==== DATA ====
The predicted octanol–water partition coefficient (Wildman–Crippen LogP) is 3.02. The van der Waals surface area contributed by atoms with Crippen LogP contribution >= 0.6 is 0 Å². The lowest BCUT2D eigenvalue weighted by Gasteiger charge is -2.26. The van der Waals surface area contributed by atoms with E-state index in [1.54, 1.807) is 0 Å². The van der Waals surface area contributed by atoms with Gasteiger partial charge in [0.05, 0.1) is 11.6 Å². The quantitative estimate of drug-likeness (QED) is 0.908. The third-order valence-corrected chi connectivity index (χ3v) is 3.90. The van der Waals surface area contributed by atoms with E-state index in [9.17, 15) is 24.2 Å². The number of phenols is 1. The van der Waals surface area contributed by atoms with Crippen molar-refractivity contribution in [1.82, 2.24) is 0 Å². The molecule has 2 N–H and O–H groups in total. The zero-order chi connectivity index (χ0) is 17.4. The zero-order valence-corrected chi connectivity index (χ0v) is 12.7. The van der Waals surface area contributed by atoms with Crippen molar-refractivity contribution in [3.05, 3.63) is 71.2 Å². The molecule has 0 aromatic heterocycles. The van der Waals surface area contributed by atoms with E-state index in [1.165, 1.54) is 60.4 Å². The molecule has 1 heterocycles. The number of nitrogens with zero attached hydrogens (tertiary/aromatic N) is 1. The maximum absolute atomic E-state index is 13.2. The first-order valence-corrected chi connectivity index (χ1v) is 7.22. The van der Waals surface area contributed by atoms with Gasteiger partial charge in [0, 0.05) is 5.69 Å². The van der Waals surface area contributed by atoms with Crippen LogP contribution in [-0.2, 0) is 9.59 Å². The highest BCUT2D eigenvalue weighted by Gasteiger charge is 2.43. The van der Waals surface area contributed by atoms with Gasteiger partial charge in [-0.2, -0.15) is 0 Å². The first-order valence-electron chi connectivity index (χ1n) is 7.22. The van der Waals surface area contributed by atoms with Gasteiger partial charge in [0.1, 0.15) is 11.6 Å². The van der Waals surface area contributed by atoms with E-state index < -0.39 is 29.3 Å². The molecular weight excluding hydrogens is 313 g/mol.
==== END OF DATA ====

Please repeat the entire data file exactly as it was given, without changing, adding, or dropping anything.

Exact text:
The predicted octanol–water partition coefficient (Wildman–Crippen LogP) is 3.02. The van der Waals surface area contributed by atoms with Crippen LogP contribution >= 0.6 is 0 Å². The lowest BCUT2D eigenvalue weighted by Gasteiger charge is -2.26. The van der Waals surface area contributed by atoms with E-state index in [1.54, 1.807) is 0 Å². The van der Waals surface area contributed by atoms with Gasteiger partial charge in [0.05, 0.1) is 11.6 Å². The quantitative estimate of drug-likeness (QED) is 0.908. The third-order valence-corrected chi connectivity index (χ3v) is 3.90. The van der Waals surface area contributed by atoms with E-state index in [9.17, 15) is 24.2 Å². The number of phenols is 1. The van der Waals surface area contributed by atoms with Crippen molar-refractivity contribution in [1.82, 2.24) is 0 Å². The molecule has 2 N–H and O–H groups in total. The zero-order chi connectivity index (χ0) is 17.4. The zero-order valence-corrected chi connectivity index (χ0v) is 12.7. The van der Waals surface area contributed by atoms with Crippen molar-refractivity contribution in [3.05, 3.63) is 71.2 Å². The molecule has 0 aromatic heterocycles. The van der Waals surface area contributed by atoms with E-state index in [1.165, 1.54) is 60.4 Å². The molecule has 1 heterocycles. The number of nitrogens with zero attached hydrogens (tertiary/aromatic N) is 1. The maximum absolute atomic E-state index is 13.2. The first-order valence-corrected chi connectivity index (χ1v) is 7.22. The van der Waals surface area contributed by atoms with Gasteiger partial charge in [0, 0.05) is 5.69 Å². The van der Waals surface area contributed by atoms with Crippen LogP contribution in [-0.2, 0) is 9.59 Å². The highest BCUT2D eigenvalue weighted by Gasteiger charge is 2.43. The van der Waals surface area contributed by atoms with Gasteiger partial charge in [-0.2, -0.15) is 0 Å². The first-order valence-electron chi connectivity index (χ1n) is 7.22. The van der Waals surface area contributed by atoms with Gasteiger partial charge in [0.1, 0.15) is 11.6 Å². The van der Waals surface area contributed by atoms with E-state index < -0.39 is 29.3 Å². The molecular weight excluding hydrogens is 313 g/mol.